Creating a Read-Only Array or List&ltT&gt






Creating a Read-Only Array or List<T>

Problem

You need a way to create a read-only Array or List<T>, where the Array or List<T> itself is read-only.

Solution

Use the AsReadOnly method of the Array or List<T> class as shown here:

	// Create and populate a List of strings.
	List<string> strings = new List<string>( );
	strings.Add("1");
	strings.Add("2");
	strings.Add("3");
	strings.Add("4");

	// Create a read-only strings List.
	
	IList<string> readOnlyStrings = strings.AsReadOnly( );

	// Display them.
	foreach (string s in readOnlyStrings)
	    Console.WriteLine(s);

Discussion

The AsReadOnly method accepts no parameters and returns a read-only wrapper around the collection on which it is called. For example, the following statement:

	
	IList<string> readOnlyStrings = strings.AsReadOnly();

returns a read-only IList<string> type from the original strings List<string> type. This read-only readOnlyStrings variable behaves similarly to the original strings object, except that you cannot add, modify, or delete elements from this object. If you attempt one of these actions, a System.NotSupportedException will be thrown along with the message "Collection is read-only". Any of the following lines of code will cause this exception to be thrown:

	readOnlyStrings.Add("5");
	readOnlyStrings.Remove("1");
	readOnlyStrings[0] = "1.1";

While you cannot modify the data within the readOnlyStrings object, you can point this object to refer to a different object of type IList<string>, for example:

	readOnlyStrings = new List<string>();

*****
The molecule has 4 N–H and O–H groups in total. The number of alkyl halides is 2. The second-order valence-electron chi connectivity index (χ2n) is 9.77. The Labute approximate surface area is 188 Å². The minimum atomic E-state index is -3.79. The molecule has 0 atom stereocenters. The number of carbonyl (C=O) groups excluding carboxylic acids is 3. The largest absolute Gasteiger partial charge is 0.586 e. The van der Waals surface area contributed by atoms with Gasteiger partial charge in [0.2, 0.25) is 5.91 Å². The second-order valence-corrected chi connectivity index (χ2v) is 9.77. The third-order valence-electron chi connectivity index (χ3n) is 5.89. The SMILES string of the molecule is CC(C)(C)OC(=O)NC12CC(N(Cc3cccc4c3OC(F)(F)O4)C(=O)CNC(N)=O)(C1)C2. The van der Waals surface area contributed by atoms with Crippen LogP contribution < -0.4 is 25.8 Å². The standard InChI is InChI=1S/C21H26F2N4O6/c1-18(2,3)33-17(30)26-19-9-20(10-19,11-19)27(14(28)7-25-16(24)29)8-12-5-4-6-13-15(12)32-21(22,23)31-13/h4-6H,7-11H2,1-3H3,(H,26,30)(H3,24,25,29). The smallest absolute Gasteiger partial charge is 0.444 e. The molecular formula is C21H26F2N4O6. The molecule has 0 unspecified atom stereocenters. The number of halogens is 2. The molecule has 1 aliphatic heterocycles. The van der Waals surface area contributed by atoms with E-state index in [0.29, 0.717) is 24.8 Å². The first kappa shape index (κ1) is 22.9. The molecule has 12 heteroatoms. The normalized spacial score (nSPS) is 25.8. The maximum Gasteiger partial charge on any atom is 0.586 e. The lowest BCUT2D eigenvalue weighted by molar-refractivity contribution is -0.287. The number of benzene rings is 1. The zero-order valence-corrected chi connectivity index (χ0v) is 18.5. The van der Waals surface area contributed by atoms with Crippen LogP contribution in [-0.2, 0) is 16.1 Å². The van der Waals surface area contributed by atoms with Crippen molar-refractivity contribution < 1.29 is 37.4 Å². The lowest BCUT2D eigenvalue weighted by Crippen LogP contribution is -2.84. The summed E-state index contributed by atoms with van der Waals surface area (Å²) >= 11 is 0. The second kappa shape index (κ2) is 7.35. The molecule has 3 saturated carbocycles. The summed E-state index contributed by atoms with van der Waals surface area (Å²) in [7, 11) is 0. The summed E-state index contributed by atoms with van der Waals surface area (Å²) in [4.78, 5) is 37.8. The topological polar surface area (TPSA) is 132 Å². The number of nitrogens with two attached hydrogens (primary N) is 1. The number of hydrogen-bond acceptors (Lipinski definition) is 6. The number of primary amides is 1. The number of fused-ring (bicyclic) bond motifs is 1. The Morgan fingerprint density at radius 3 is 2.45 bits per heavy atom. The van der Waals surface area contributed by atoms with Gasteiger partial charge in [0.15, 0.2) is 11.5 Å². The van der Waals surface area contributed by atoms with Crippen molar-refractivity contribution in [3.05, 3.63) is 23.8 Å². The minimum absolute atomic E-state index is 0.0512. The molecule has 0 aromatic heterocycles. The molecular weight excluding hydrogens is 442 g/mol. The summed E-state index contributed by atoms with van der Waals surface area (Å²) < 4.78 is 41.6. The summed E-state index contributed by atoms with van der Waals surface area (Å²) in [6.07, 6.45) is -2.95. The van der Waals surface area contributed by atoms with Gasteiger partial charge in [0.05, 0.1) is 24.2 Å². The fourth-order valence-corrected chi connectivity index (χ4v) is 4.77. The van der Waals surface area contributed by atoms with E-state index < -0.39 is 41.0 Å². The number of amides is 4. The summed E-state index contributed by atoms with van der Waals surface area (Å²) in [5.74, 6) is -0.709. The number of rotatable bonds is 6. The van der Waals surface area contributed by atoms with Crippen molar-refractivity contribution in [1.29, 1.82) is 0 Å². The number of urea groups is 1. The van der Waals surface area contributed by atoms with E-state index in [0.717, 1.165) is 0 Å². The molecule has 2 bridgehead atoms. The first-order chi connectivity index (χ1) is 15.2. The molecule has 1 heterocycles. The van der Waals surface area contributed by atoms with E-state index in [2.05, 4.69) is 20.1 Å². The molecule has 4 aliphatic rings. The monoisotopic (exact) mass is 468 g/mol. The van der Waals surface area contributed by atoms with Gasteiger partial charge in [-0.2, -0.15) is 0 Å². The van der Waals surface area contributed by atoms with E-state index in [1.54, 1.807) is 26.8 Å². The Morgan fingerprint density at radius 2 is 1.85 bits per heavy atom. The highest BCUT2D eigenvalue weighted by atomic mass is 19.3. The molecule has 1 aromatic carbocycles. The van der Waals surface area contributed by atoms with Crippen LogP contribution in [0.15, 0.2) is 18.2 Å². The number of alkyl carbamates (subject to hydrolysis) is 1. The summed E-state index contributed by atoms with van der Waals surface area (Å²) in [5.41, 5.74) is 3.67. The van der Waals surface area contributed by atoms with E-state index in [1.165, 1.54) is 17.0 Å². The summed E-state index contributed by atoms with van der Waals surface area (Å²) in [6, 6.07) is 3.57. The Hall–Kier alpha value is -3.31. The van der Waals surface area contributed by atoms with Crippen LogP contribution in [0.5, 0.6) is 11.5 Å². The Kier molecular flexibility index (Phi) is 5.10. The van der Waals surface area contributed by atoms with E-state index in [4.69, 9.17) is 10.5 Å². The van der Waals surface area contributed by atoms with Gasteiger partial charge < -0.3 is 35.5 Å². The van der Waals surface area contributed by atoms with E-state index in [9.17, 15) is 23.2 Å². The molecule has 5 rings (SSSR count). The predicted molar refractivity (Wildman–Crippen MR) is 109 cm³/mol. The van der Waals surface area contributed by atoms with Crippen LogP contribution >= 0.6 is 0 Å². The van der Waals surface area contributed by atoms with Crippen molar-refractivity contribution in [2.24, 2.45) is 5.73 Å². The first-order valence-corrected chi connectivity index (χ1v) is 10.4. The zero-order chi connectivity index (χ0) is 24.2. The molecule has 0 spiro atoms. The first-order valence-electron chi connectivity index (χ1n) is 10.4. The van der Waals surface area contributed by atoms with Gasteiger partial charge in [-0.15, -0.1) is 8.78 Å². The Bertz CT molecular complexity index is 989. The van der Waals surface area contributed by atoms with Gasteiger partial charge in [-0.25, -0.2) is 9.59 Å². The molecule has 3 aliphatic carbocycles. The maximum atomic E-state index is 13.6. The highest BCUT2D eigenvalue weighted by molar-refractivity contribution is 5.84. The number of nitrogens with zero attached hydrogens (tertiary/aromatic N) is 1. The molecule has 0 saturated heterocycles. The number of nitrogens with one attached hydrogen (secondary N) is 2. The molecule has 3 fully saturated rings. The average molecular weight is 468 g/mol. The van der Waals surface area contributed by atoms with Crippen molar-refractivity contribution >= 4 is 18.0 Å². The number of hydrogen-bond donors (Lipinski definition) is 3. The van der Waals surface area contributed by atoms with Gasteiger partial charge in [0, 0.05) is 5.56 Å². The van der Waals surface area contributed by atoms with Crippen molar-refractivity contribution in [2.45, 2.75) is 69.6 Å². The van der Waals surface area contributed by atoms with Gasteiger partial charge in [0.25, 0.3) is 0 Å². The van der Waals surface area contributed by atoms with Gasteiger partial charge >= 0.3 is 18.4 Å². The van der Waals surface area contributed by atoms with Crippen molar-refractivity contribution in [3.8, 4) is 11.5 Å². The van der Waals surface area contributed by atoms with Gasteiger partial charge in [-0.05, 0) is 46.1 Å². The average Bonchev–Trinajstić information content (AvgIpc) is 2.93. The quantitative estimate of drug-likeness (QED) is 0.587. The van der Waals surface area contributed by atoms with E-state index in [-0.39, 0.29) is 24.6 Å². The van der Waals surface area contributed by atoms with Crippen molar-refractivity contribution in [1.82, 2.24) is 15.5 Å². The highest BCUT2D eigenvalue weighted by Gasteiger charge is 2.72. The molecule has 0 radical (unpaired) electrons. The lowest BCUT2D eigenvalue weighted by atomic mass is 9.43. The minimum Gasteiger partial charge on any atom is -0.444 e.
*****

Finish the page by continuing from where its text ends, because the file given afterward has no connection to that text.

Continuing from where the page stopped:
On the other hand, if you add, modify, or delete elements from the original strings object, the changes will be reflected in the new readOnlyStrings object. For example, the following code creates a List<string>, populates it, and then creates a read-only object readOnlyStrings from this original List<string> object. Next, the readOnlyStrings object elements are displayed; the original List<string> object is modified and then the readOnlyStrings object elements are again displayed. Notice that they have changed.

	// Create and populate a List of strings.
	List<string> strings = new List<string>( );
	strings.Add("1");
	strings.Add("2");
	strings.Add("3");
	strings.Add("4");

	// Create a read-only strings List.
	IList<string> readOnlyStrings = strings.AsReadOnly( );

	// Display them.
	foreach (string s in readOnlyStrings)
	    Console.WriteLine(s);

	// Change the value in the original array.
	strings[0] = "one";

	strings[1] = null;

	// Display them again.
	Console.WriteLine( );
	foreach (string s in readOnlyStrings)
	    Console.WriteLine(s);

This code outputs the following:

	1
	2
	3
	4
	
	one

	         The null value
	3
	4

For an alternate method to making read-only collections, see Recipe 4.9.

See Also

See the "Array Class," "List<T> Class," "IList<T> Interface," and "AsReadOnly Method" topics in the MSDN documentation.



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kwhitefoot
kwhitefoot 6 years, 1 month ago #
Why couldn't Microsoft have mentioned this on their help pages about the readonly qualifier? Would have saved me ten minutes of web searching.
wicked-creature
wicked creature 6 years, 1 month ago #
Because Microsoft help and support sucks. Try to contact them - you will just be lead around in circles... AND THEY SEND SPAM TO YOUR HOTMAIL-BOX, ALSO IF IT IS NOT ADRESSED TO YOU!